As I continue following through with my post-AKID decision to collect, put into word docs, and share, in various ways, much of my voluminous “corpus” from when I began seriously, and often secretly! writing, back in my mid-20s, I continue to be amazed at how beautiful my extended life feels now, at the age of 75; not so much in terms of “what happened when,” as in the way I, the evolving person I was “back then,” interpreted and gave meaning to events. Every time I re-read one of these old pieces I feel gifted with the reworking and reinvigoration of memory, as well as — dare I say it? — a hushed, sacred appreciation of the soul and spirit that guide the mysterious process that we call human Life on Earth.
In case you’re wondering, I’m not one of those new-agers who say “Release the past. The past doesn’t count. Be here now.” No. For me, the NOW can be large or small; indeed, the present “moment” widens into panorama and narrows to a laser beam, over and over again, in and out, at will, reconnecting, interweaving in kaleidoscopic ways, jolting me with feeling. All “dots” (“facts,” factoids, memory snatches) arise out of the void and return to the void; meanwhile, I as a self-conscious all-too-human being, am the one who shapes these dots into ever emerging and dissolving forms. And the forms the evolving “I” have created, over time, over decade upon decade, take my breath away.
I’m not bragging, just stating fact. A fact that would be true, a fact that IS true, for anyone who wakes up to the preciousness of his or her own embodied life here on Mother Earth — and then, perhaps even more crucial, discovers a way to share that journey. For me, it’s language, for others, images, and so on. And when we gradually come to enjoy a waking state that endures, not just comes and goes in brief momentary flashes, but tending gradually over time to expand into a vast oceanic presence, well then, at least for this one small, human, female person, there is no greater pleasure than rediscovering these old posts, and sharing them. So grateful!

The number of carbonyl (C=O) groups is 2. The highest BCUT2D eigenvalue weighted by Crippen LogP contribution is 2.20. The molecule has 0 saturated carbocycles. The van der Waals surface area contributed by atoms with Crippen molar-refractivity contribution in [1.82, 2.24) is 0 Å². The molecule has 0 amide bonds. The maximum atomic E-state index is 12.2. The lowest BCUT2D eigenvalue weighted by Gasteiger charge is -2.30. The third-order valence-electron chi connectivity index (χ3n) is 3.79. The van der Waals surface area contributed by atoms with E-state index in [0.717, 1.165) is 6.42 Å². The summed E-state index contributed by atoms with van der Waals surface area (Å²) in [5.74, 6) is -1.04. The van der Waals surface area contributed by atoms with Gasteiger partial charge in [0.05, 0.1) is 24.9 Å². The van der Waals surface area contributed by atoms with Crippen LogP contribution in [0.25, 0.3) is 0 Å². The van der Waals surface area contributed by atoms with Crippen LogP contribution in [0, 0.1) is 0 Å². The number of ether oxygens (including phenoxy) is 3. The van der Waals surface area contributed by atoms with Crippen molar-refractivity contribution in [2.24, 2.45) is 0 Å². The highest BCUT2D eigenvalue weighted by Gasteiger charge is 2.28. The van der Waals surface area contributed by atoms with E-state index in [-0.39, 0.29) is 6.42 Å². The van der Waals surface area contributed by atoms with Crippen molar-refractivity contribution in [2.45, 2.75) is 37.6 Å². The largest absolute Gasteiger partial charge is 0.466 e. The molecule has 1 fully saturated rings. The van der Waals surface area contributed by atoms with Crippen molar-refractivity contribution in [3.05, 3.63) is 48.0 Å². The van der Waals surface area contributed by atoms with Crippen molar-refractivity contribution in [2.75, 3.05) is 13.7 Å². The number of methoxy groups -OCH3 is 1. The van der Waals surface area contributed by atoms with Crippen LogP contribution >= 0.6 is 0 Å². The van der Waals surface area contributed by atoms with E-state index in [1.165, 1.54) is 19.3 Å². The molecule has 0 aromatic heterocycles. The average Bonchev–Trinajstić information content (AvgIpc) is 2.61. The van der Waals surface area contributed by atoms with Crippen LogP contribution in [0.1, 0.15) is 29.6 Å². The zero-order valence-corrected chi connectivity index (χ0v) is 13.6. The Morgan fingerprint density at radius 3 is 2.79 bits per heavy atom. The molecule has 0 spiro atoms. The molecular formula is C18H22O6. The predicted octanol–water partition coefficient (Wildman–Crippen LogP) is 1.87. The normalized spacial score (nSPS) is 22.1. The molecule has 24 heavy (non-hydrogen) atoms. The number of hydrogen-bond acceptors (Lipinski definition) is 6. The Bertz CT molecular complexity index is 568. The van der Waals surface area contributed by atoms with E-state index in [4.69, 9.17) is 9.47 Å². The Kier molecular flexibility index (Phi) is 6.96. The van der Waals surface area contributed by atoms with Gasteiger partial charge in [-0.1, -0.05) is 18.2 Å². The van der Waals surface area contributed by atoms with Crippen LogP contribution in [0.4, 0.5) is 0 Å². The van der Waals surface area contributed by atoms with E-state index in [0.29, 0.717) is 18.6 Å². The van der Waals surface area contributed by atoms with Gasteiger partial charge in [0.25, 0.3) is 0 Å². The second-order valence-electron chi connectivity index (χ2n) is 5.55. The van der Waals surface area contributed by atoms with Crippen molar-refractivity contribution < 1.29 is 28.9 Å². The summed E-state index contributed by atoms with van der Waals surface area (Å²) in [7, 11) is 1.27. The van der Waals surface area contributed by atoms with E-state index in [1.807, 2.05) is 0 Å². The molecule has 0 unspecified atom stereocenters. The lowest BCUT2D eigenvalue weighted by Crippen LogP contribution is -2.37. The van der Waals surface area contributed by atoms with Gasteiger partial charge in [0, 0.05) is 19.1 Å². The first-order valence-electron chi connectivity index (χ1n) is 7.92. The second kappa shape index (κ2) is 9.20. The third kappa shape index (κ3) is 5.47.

I present here, three offerings from a blog documenting an extended road trip back in 2007. I had just published This Vast Being: A Voyage through Grief and Exaltation, and decided to take it on the road for two months, offering workshops on the grieving process, 30 in all, mostly in living rooms, libraries, and bookstores, across seven western states. I had almost forgotten this blog, until two days ago, when I dug it out, and am astonished, as usual, by the treasures it holds.
Wednesday, August 1, 2007
Early morning: Coyote, Raven
5:00 A.M., jerked awake. Overwhelming urge to get up, right now!, and walk north two miles to the Warm Springs from Kelly Wyoming where I’m staying in a yurt. Surprised. Not only do I not feel any trace of the sore throat and lethargy that threatened to undo me yesterday, I am bursting with energy.
Quickly dress, start walking, an eye out for bison which have proliferated this year like rabbits. First light, yes. As in years past while on this early walk, I will get to see dawn’s rose hue brush the top of the Grand Teton and move on down to the valley floor way before the Sun itself rises over the eastern hills.
Winding my way on a horse-path through three-feet high sagebrush, picking sage leaves and rubbing them in my fingers, bringing up to my nose, inhaling, swooning with intoxication, just like when it rains. When will it rain? The dry underbrush crackles, crunches underfoot. Reminded of how, as a kid growing up on the Idaho sagebrush desert, each rare hard rain’s release of sage aroma would throw me into this same swoon.
Somehow, that brief brush with infection yesterday, countered with a well-timed acupuncture appointment in Jackson with Carol (I had been prescient enough to schedule it in advance, knowing I would probably need a tune-up, given the switch into high, dry climate) grounded me here, landed me back into the magic of this place.